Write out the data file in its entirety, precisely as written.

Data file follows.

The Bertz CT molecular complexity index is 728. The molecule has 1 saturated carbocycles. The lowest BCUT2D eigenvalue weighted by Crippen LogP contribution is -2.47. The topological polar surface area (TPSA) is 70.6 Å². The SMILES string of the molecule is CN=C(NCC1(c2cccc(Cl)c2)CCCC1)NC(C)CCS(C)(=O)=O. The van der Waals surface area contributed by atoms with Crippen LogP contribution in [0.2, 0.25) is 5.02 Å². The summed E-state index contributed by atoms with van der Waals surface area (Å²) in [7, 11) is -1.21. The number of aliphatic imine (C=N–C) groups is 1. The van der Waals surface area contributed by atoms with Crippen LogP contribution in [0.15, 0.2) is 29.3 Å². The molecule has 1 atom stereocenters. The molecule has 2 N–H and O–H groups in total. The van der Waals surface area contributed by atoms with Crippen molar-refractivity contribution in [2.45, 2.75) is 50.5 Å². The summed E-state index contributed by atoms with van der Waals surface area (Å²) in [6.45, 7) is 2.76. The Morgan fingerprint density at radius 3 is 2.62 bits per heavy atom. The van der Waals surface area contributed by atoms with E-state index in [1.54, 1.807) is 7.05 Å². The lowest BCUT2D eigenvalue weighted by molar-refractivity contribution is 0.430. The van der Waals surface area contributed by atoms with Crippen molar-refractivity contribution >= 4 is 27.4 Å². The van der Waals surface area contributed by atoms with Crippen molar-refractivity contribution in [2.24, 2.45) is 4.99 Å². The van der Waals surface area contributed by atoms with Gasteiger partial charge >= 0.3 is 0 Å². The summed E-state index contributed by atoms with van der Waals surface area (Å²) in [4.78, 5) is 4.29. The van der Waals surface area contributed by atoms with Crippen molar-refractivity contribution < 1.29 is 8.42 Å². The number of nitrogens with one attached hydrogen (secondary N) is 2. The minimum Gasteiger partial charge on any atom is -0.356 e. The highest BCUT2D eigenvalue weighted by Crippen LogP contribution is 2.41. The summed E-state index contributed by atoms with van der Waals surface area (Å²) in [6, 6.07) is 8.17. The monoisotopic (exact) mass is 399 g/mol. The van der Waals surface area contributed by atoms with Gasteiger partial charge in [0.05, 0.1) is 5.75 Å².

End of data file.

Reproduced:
The Bertz CT molecular complexity index is 728. The molecule has 1 saturated carbocycles. The lowest BCUT2D eigenvalue weighted by Crippen LogP contribution is -2.47. The topological polar surface area (TPSA) is 70.6 Å². The SMILES string of the molecule is CN=C(NCC1(c2cccc(Cl)c2)CCCC1)NC(C)CCS(C)(=O)=O. The van der Waals surface area contributed by atoms with Crippen LogP contribution in [0.2, 0.25) is 5.02 Å². The summed E-state index contributed by atoms with van der Waals surface area (Å²) in [7, 11) is -1.21. The number of aliphatic imine (C=N–C) groups is 1. The van der Waals surface area contributed by atoms with Crippen LogP contribution in [0.15, 0.2) is 29.3 Å². The molecule has 1 atom stereocenters. The molecule has 2 N–H and O–H groups in total. The van der Waals surface area contributed by atoms with Crippen molar-refractivity contribution in [2.45, 2.75) is 50.5 Å². The summed E-state index contributed by atoms with van der Waals surface area (Å²) in [6.45, 7) is 2.76. The Morgan fingerprint density at radius 3 is 2.62 bits per heavy atom. The van der Waals surface area contributed by atoms with E-state index in [1.54, 1.807) is 7.05 Å². The lowest BCUT2D eigenvalue weighted by molar-refractivity contribution is 0.430. The van der Waals surface area contributed by atoms with Crippen molar-refractivity contribution >= 4 is 27.4 Å². The van der Waals surface area contributed by atoms with Crippen molar-refractivity contribution in [2.24, 2.45) is 4.99 Å². The van der Waals surface area contributed by atoms with Gasteiger partial charge >= 0.3 is 0 Å². The summed E-state index contributed by atoms with van der Waals surface area (Å²) in [4.78, 5) is 4.29. The van der Waals surface area contributed by atoms with Crippen molar-refractivity contribution < 1.29 is 8.42 Å². The number of nitrogens with one attached hydrogen (secondary N) is 2. The minimum Gasteiger partial charge on any atom is -0.356 e. The highest BCUT2D eigenvalue weighted by Crippen LogP contribution is 2.41. The summed E-state index contributed by atoms with van der Waals surface area (Å²) in [6, 6.07) is 8.17. The monoisotopic (exact) mass is 399 g/mol. The van der Waals surface area contributed by atoms with Gasteiger partial charge in [0.05, 0.1) is 5.75 Å².